THE WORLD'S MOST DANGEROUS CARD TRICK: Sue-Anne took over next and invited a volunteer up on to the stage for another brand new effect. The gentlemen just happened to be our next door neighbour Barry! He chose a card and Sue-Anne explained he was going to find it, using a gun. His first attempt at shooting the card out of the case failed as he missed the cards and hit the table, ripping the table cloth in the process. He got a little closer on his second shot, hitting a rose in a vase on the table, but his third shot hit Igor in the wings. Finally, he hit the deck on his fourth attempt and the whole table collapsed revealing the five of clubs. Unfortunately, he chose the four of clubs. No problems. Sue-Anne took the gun, shot the centre pip off the card and it became the four of clubs. Nice debut performance of this classic effect!

MATRIX SPOONS: I entered next and yes…. I messed up… even though we had set lists all over the place backstage I skipped a trick and didn’t realise until I started the music. (We had no sound operator for this show. I ran the music by remote control thanks the the ‘Virtual Sound Man’, while Mat was operating the mics.) Anyway, I put the show on pause, ran off and changed jackets and presented my new ‘Matrix’ version of the spoon bend. However, the moment was gone and it goes back to the drawing board.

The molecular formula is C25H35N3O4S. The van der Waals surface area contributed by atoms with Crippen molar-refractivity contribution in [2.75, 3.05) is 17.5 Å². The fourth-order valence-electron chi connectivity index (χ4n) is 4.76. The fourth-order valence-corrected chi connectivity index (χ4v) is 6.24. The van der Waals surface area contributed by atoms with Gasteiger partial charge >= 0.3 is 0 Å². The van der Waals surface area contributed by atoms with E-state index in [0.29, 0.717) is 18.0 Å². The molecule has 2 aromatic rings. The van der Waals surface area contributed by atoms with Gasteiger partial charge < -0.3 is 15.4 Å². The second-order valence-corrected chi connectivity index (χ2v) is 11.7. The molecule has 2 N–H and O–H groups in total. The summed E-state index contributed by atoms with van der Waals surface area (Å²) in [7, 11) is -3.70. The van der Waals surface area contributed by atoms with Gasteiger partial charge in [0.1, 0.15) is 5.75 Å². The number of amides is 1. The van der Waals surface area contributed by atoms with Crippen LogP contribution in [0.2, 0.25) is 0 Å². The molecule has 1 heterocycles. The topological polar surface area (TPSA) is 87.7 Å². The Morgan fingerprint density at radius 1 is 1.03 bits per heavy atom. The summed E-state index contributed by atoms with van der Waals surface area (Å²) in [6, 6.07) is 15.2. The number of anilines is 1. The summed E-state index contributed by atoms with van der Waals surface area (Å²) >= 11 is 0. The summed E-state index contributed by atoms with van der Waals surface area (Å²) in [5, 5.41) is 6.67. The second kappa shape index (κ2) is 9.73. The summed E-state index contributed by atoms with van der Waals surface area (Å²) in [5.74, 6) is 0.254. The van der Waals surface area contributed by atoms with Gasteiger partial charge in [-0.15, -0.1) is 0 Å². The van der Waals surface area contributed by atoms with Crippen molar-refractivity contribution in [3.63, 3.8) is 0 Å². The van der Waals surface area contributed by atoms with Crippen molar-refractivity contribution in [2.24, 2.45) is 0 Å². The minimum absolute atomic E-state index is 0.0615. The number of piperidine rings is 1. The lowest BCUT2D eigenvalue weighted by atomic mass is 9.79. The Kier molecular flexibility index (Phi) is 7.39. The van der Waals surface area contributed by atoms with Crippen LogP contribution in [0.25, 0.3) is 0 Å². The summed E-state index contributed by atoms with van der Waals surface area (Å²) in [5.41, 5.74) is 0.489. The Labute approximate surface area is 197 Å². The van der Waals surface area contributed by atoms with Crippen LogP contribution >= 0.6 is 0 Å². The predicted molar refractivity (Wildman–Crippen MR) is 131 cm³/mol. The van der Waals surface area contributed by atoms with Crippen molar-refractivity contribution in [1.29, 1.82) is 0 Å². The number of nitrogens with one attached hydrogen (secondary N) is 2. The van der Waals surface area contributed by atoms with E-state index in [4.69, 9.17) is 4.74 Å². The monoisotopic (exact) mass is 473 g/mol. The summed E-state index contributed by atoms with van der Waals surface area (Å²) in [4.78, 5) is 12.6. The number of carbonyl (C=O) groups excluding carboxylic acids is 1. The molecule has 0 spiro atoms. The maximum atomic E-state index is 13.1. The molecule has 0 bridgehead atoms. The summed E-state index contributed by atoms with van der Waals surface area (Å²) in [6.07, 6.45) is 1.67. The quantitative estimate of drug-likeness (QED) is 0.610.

TOAST & WHAMMO: So we moved on to two of our most popular routines, the Magician’s Toast and The Great Whammo. Basically, we got a volunteer up to drink a toast with us. Lots of magic happens including ‘Soda Resurrection’, and finally we reveal him to be famous children’s magician ‘The Great Whammo’. With the aid of a very loud jacket (and Sue-Anne’s arms) he gives a spectacular and hilarious display of magic.